Graduation Year: 2018
Program Schedule: Full-Time
Please briefly describe your career path and what led you to choose The School of Business at Portland State.
Once I completed my undergraduate degree, I spent some time in sales and about seven years in the U.S. Navy. When I found out that I was going to deploy to the Middle East, I knew I would have an opportunity to go back to school once I got home. I spent my off-duty hours studying for the GRE and taking the prerequisites needed to start a graduate business program in finance. I had known that I wanted to work in finance for a long time, but didn’t know what that might look like. I chose PSU because of its location and reputation as being one of the best business schools in the area. I started the program a week after I got home from deployment, and still believe it is one of the best choices I’ve made.
What drew you to the MSF program, in particular?
My specific interest in the MSF program at Portland State drew from the STEM designation of the curriculum. My undergraduate career focused mainly on theory, and PSU’s hands-on experience was refreshing and welcomed. I believe the practical application of theory is one of the most important elements to being a more successful employee post-graduation.
What skills gained at PSU have you found most valuable in your career?
The focus on applied learning helped solidify concepts that I had only previously learned about in lectures or books. The faculty here really helped me build the skills I needed to be able to communicate with my managers or peers who don’t come from a finance background. If you can build models and create forecasts, but you’re not able to communicate how or why you did it, it will make things more difficult in the long run.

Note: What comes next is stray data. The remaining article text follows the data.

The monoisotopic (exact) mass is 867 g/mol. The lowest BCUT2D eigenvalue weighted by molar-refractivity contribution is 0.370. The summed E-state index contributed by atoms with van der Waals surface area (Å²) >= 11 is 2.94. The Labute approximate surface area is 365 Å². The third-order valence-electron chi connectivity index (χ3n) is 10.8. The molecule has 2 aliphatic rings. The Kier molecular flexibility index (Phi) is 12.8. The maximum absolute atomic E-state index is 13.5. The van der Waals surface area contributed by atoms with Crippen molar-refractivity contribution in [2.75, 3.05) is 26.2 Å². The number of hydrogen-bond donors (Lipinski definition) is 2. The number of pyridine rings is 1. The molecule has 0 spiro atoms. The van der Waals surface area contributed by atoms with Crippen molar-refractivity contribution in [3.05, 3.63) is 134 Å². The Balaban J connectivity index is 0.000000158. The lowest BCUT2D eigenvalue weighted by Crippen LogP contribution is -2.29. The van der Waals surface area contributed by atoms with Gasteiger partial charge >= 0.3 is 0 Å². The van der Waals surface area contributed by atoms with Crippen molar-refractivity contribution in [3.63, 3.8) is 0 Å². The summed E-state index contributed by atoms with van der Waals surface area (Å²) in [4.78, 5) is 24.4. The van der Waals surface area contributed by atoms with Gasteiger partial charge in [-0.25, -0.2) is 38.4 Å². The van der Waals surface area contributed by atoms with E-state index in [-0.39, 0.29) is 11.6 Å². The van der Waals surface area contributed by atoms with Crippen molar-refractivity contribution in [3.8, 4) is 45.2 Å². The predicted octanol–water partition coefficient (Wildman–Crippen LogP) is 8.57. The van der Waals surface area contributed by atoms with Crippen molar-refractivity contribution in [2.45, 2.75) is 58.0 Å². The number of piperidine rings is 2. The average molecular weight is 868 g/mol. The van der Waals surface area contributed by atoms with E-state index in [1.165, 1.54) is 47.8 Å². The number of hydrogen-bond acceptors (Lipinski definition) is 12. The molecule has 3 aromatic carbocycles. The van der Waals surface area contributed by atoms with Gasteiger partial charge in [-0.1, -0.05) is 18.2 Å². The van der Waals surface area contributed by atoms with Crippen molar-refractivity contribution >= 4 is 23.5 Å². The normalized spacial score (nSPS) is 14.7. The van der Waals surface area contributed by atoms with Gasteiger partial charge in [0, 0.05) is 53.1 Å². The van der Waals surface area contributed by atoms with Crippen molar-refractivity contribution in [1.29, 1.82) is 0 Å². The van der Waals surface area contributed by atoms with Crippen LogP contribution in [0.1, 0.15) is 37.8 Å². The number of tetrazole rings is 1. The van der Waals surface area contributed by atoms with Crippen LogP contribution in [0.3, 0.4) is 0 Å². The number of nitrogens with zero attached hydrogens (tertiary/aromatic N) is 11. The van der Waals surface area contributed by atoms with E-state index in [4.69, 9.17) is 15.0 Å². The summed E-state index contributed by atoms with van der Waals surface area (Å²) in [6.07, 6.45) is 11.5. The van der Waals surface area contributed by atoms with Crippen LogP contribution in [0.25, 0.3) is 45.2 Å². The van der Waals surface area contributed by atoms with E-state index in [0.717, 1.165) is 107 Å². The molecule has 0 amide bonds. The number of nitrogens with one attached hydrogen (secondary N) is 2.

What inspires you?
My sister is one of my biggest inspirations. She graduated from high school at 16 and had her master’s degree by the time she was 22. She has never let anything stop her from accomplishing her goals. Her drive and compassion for others is something I strive to emulate.
A non-profit I’m involved with works with Queer youth in Clackamas County. Hearing their stories and learning with them on their journey is awe-inspiring. I wish I had known a group with such bravery and courage when I was their age.
My co-workers also inspire me, and I learn something from them every day. Working for a small company can be challenging, but also incredibly rewarding. My co-workers come from many diverse backgrounds, all with a unique set of skills. It is incredible what we can accomplish together.
What advice do you have for current or prospective graduate business students who are interested in finance?
Keep an open mind about what you want your career to be once you have finished school. The program opened my eyes to careers and opportunities that I had never heard of or even considered before.